The categories and meaning of the hundred syllable Heruka Vajrasattva mantra: according to Tāranātha and Bamda Gelek Gyatso

In two of the main texts on the Kālacakra practices within the Jonang Dro Kālacakra  tradition (A Hundred Blazing Lights by Tāranātha and the Chariot that Transports to the Four Kāyas by Bamda Gelek Gyatso) the categories and meaning of the hundred syllable (yig brgya) mantra is explained in detail. My translations of these are excerpted and published for the first time online here, from my two translations of both texts (one of which is now published by the LTWA)[i].

The categories of ‘the hundred syllable mantra’

First, Tāranātha gives an explanation of the category termed the ‘hundred syllable’ mantra and the two main categories of the Vajrasattva one hundred syllable practice, peaceful and wrathful. The wrathful Heruka Vajrasattva mantra is the one practised in the preliminaries of the Dro Kālacakra tradition and the mantra is slightly different with the name ‘heruka’ replacing ’sattva’ in the peaceful form of the mantra. Here are both mantras below: 


The peaceful form of Vajrasattva comes in solitary form, and in union with consort (see below):

Solitary Vajrasattva, from
Vajrasattva in union with consort by Carmen Mensink (Fine Art America)

















Mantra: om vajrasattva (5) samayam (8)anupālaya (13) vajrasattva (17) tvenopatiṣṭha (22) | dṛḍho me bhava (27) | sutoṣyo me bhava (33) | supoṣyo me bhava (39) | anurakto me bhava (46) | sarva siddhiṃ (50) me prayaccha (54) | sarvakarmasu (59) ca me (61)cittam śreyaḥ kuru hūṃ (68) |ha ha ha ha hoḥ (73) bhagavan (76) sarva (78) tathāgata (82) vajra (84)mā me muñca (88) | vajrī bhava (92) mahāsamaya (97) sattva āḥ (100) ||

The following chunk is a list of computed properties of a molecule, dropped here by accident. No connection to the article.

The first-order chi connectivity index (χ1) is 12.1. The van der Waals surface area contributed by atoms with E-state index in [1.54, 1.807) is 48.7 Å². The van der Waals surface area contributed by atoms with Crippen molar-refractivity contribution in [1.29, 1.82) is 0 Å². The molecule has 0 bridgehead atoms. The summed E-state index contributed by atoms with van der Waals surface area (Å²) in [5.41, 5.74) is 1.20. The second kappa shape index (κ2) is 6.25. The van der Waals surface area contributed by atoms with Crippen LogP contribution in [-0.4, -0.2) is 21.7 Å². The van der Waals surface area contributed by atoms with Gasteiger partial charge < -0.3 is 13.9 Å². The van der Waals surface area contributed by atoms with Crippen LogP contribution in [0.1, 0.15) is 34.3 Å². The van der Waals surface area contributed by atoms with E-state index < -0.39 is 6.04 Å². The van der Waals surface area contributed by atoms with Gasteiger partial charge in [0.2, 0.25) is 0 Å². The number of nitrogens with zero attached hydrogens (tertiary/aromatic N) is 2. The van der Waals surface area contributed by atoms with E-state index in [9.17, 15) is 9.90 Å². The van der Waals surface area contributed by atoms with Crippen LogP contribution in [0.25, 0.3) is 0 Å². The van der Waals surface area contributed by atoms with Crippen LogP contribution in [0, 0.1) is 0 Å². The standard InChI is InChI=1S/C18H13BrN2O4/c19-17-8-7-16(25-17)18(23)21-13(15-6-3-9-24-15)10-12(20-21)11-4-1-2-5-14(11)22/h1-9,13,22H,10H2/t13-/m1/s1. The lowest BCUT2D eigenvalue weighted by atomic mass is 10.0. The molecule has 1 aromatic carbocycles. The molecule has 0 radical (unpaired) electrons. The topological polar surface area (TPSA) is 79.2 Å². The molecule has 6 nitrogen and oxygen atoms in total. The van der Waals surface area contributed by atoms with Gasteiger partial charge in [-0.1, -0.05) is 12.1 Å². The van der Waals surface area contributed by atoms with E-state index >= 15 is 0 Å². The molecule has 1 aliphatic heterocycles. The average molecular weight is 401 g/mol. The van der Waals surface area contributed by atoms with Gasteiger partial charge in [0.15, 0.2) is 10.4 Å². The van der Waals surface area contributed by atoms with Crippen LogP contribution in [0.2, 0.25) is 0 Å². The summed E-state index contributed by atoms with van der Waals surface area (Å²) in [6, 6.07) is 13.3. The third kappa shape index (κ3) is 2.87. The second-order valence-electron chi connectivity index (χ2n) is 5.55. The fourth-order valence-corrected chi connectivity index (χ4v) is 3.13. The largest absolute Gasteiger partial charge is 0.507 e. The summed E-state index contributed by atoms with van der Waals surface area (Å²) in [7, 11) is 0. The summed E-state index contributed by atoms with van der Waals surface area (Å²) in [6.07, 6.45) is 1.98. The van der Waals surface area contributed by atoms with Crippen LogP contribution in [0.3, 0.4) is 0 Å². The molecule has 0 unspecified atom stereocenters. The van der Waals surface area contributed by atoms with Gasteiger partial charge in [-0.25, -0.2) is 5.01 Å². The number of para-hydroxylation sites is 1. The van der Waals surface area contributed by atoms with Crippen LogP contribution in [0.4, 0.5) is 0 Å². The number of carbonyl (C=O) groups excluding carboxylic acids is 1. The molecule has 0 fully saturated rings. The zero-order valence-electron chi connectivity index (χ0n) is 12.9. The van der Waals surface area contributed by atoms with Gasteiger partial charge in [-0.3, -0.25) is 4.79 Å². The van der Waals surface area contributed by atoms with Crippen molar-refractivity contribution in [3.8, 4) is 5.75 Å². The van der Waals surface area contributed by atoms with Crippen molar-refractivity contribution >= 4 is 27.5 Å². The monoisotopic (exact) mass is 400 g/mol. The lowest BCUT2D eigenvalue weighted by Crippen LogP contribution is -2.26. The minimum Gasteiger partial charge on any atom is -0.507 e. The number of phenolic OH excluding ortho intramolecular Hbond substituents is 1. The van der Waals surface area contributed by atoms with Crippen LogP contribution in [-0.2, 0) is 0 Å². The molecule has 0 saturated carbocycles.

Wrathful Heruka Vajrasattva

The wrathful Heruka mantra practised in the Kalacakra preliminaries is white in colour, in union with consort and naked, without lower garments.

Contemporary image of Heruka Vajrasattva from the Jonang tradition, reproduced from the website.

The Heruka Vajrasattva mantra is: Oṃ śrī vajraheruka samayamanupālaya vajraherukatvenopatiṣṭha, dṛḍho me bhava sutoṣyo me bhava anurakto me bhava supoṣyo me bhava sarvasiddhiṃ me prayaccha sarvakarmasu ca me cittaṃ śreyaḥ kuru hūṃ ha ha ha ha hoḥ bhagavan vajra heruka mā me muñca herukabhava mahā samaya sattva āḥ hūṃ phet

The Hundred Syllable mantra

The Hundred Syllable peaceful Vajrasattva mantra in Tibetan Script, starting from Om at the bottom.

In the common preliminaries section of A Hundred Blazing Lights, Tāranātha explains that:

Generally, in terms of the hundred syllable mantra for purifying obscurations, there are two completely different types: 1) the hundred syllables of the Tathāgatas and 2) the hundred syllables of Vajrasattva.  The first, comes from the Tantra of the Arrangement of the Three Samayas[ii]. In terms of the second, there are innumerable types of supramundane deities in the classes of tantra whose individual names can be used in the one hundred syllable mantra. So even though some [of the mantras] do not have an exact fixed number of one hundred syllables, they are called ‘One Hundred Syllables’ since they are of the same class of mantra. They are different [in terms of syllables] due to the names of the deities being longer or shorter[iii].  In terms of those [hundred syllable mantras] that have not [had the name] changed or added, there are two main categories: the hundred syllables of peaceful Vajrasattva and the hundred syllables of wrathful Heruka Vajrasattva.